SCHWAB and INYO GOLD MINING CAMP

NAME: Schwab and Inyo Gold Mining Camp.
COUNTY: Inyo
ROADS: 2WD
GRID #(see map): 3
CLIMATE: Desert.
BEST TIME TO VISIT:
Wintertime
COMMENTS: Near Furnace Creek
REMAINS:
A few buildings and remnants.

After the 1904 strike that begat Rhyolite, prospectors clamored all over the Death Valley country in search of the "Lost Breyfogle." The Funeral Range that separated Death Valley and the Amargosa Valley was no exception, for from any of their summits Rhyolite can be seen. In January 1905, a Mormon prospector by the name of Chet Leavitt crossed over the Funeral Range and into Echo Canyon, which courses down the west side of the range and into Death Valley. Waking up one morning, he found it necessary to chase down his pack animals, which had wandered off for the night. He found them standing by a big quartz blowout, and he then forgot about his horses. Leavitt and his partner, Moroni Hicks, probed around and broke off a few chunks of ore for future assays. They dubbed the ledge the Stray Horse. The assays proved the rock worthless, but Leavitt and Hicks were undaunted. They returned to the site and kept prospecting it until they found a rich vein a little further up the hill. They then took out over 20 claims on the surrounding ground, including the Inyo Mine. Later, Leavitt and a few Mormon friends from Provo, Utah, joined together and bought out Hicks' share, then formed a corporation called the Inyo Gold Mining Company. At 65 feet, the miners broke into rich ore, which caught the attention of Charles Schwab, the steel magnate from Pennsylvania, who himself kept a close eye on anything promising in the entire region. The Inyo Mine developed into a fairly substantial camp, although no services attendant to a real town developed. A blacksmith shop, boarding house and store served the camp's employees. Meanwhile, close to the Stray Horse, a gold bearing talc deposit, much like that of the fabulous Montgomery-Shoshone of Rhyolite, was discovered, which Schwab purchased for himself in May 1906. Schwab then incorporated the Skibo Mining Company, the name of the Scotish castle belonging to Andrew Carnegie and placed that romantic sounding name on a less than romantic landscape. The townsite of Schwab was laid out just below the Skibo in honor of the steel and mining magnate. Five boxcars of tents and supplies were shipped from Los Angeles to Rose Well via the Los Angeles & Salt Lake Railroad, then transferred to the Las Vegas & Tonopah Railroad at Las Vegas, in January 1907. Within a couple of months 200 people came to Schwab and a post office was opened March 18 of that year, with Eugene P. Houtz taking the role of postmaster. The Echo Miners Union took up the cause of the working stiffs. A telephone line was run from Rhyolite, via Lee and Echo, to the camp. A daily stage line made through connections to Rhyolite. Schwab was noted for two things: town government by women and a sudden and swift demise. The townsite company was taken over by three women: Gertrude Fesler, who was a young stockbroker from Chicago; Mrs. F.W. Dunn, from San Bernardino; and her daughter, Helen H. Black. This form of government caused a publication to be written and circulated, "A MINING CAMP BUILT BY LADIES: ONE OF THE MOST UNIQUE WONDERS OF THE NEW WEST." Soon the women began to question the morality of "their" camp, and then they took action in cleaning out "their" town of saloons, gamblers and "sporting women." Most of the men followed. Five boxcars of tents and supplies quickly left Schwab as quick as they came in. On August 15, 1907, the post office closed its window for good, and quiet, solitude, discarded cans and broken bottles remained at what became the namesake of a wealthy Pennsylvanian and a Scotish castle. The Inyo Gold Mining Company continued to operate its Inyo Mine, although it was shut down during the financial panic of 1907 and 1908, as did the vast majority of other excitements in the vicinity. After 1928, however, interest was again directed at the mine and it was worked on and off until 1940. The remains at the Inyo Mine (often confused with nearby Schwab, which never attained a solid structure in its abbreviated life) are from this later period. As for Schwab townsite, it takes a sharp eye to find the location of the town. Only a few leveled spots in the canyon, a few piles of rusted tin cans and broken glass mark the site where three women attempted to clean house.Submitted by David A. Wright Great Basin Research - Ridgecrest, CA .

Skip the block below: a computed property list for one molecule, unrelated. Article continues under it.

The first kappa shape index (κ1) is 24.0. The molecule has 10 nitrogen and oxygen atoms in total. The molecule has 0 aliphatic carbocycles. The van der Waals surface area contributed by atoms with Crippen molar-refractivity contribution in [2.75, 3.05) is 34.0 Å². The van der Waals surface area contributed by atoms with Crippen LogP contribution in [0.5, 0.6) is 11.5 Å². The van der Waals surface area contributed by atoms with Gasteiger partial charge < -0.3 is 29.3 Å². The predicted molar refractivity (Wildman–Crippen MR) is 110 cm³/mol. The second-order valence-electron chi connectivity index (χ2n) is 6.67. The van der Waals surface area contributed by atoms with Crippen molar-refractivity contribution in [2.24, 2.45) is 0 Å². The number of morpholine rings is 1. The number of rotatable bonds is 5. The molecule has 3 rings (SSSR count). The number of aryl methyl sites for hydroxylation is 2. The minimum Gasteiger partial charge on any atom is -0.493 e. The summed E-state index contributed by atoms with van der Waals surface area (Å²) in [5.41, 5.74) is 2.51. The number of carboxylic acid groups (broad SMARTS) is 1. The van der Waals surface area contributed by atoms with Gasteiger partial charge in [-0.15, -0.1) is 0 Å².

Schwab
Courtesy Dolores Steele


Schwab
Courtesy Dolores Steele


Schwab
Courtesy Dolores Steele


Schwab
Courtesy Dolores Steele


Schwab
Courtesy Dolores Steele


Schwab
Courtesy Dolores Steele


Schwab
Courtesy Dolores Steele


Schwab
Courtesy Dolores Steele


Wood lined cellar and leveled tent site in what appears to be main street of Schwab. In this era, tents large enough to contain a business or a family home were built with a wooden base, raised a foot or two above the ground; on which a canvas tent was erected. Such tents may also have short wood walls, three or four feet in height. Next to this site was a fairly extensive can and bottle dump, indicating a possible saloon. May 2, 2000. 2000 D.A. Wright.


Can and bottle dump. Schwab, CA. May 2, 2000. 2000 D.A. Wright.


Remains of at least two tent bases in the main wash, a couple of hundred yards south of the main cluster of homesites. Here was also two wood crosses indicating graves. The inscription of one read "A Death Valley Victim - 1907." These graves may or may not be credible. May 2, 2000. 2000 D.A. Wright


View southwest along what may have been the main street of Schwab, viewing down the North Fork of Echo Canyon. Snowcapped Telescope Peak is seen in the background. May 2, 2000. 2000 D.A. Wright


BACK